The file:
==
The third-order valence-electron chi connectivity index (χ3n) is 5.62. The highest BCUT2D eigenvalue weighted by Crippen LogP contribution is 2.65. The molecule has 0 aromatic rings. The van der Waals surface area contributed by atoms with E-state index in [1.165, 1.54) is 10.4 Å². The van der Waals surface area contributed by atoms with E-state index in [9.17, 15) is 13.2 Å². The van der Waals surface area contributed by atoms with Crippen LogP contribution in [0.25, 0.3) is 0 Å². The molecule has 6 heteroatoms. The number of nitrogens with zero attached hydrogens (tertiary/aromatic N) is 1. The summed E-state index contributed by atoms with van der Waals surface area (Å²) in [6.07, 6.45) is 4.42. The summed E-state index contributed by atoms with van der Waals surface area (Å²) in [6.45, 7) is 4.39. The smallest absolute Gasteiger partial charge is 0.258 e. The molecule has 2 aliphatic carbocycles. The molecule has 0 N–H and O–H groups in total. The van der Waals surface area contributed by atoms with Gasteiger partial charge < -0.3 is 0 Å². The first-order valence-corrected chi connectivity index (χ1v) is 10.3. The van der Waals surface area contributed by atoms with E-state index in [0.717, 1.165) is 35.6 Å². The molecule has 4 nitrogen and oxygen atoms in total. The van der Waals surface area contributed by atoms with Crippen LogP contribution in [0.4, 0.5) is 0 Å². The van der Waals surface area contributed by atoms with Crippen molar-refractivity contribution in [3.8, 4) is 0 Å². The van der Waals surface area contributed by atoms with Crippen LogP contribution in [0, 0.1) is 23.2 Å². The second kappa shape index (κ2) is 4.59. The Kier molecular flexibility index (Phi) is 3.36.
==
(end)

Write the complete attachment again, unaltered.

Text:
The third-order valence-electron chi connectivity index (χ3n) is 5.62. The highest BCUT2D eigenvalue weighted by Crippen LogP contribution is 2.65. The molecule has 0 aromatic rings. The van der Waals surface area contributed by atoms with E-state index in [1.165, 1.54) is 10.4 Å². The van der Waals surface area contributed by atoms with E-state index in [9.17, 15) is 13.2 Å². The van der Waals surface area contributed by atoms with Crippen LogP contribution in [0.25, 0.3) is 0 Å². The molecule has 6 heteroatoms. The number of nitrogens with zero attached hydrogens (tertiary/aromatic N) is 1. The summed E-state index contributed by atoms with van der Waals surface area (Å²) in [6.07, 6.45) is 4.42. The summed E-state index contributed by atoms with van der Waals surface area (Å²) in [6.45, 7) is 4.39. The smallest absolute Gasteiger partial charge is 0.258 e. The molecule has 2 aliphatic carbocycles. The molecule has 0 N–H and O–H groups in total. The van der Waals surface area contributed by atoms with Gasteiger partial charge < -0.3 is 0 Å². The first-order valence-corrected chi connectivity index (χ1v) is 10.3. The van der Waals surface area contributed by atoms with E-state index in [0.717, 1.165) is 35.6 Å². The molecule has 4 nitrogen and oxygen atoms in total. The van der Waals surface area contributed by atoms with Crippen LogP contribution in [0.4, 0.5) is 0 Å². The van der Waals surface area contributed by atoms with Crippen molar-refractivity contribution in [3.8, 4) is 0 Å². The van der Waals surface area contributed by atoms with Crippen LogP contribution in [0, 0.1) is 23.2 Å². The second kappa shape index (κ2) is 4.59. The Kier molecular flexibility index (Phi) is 3.36.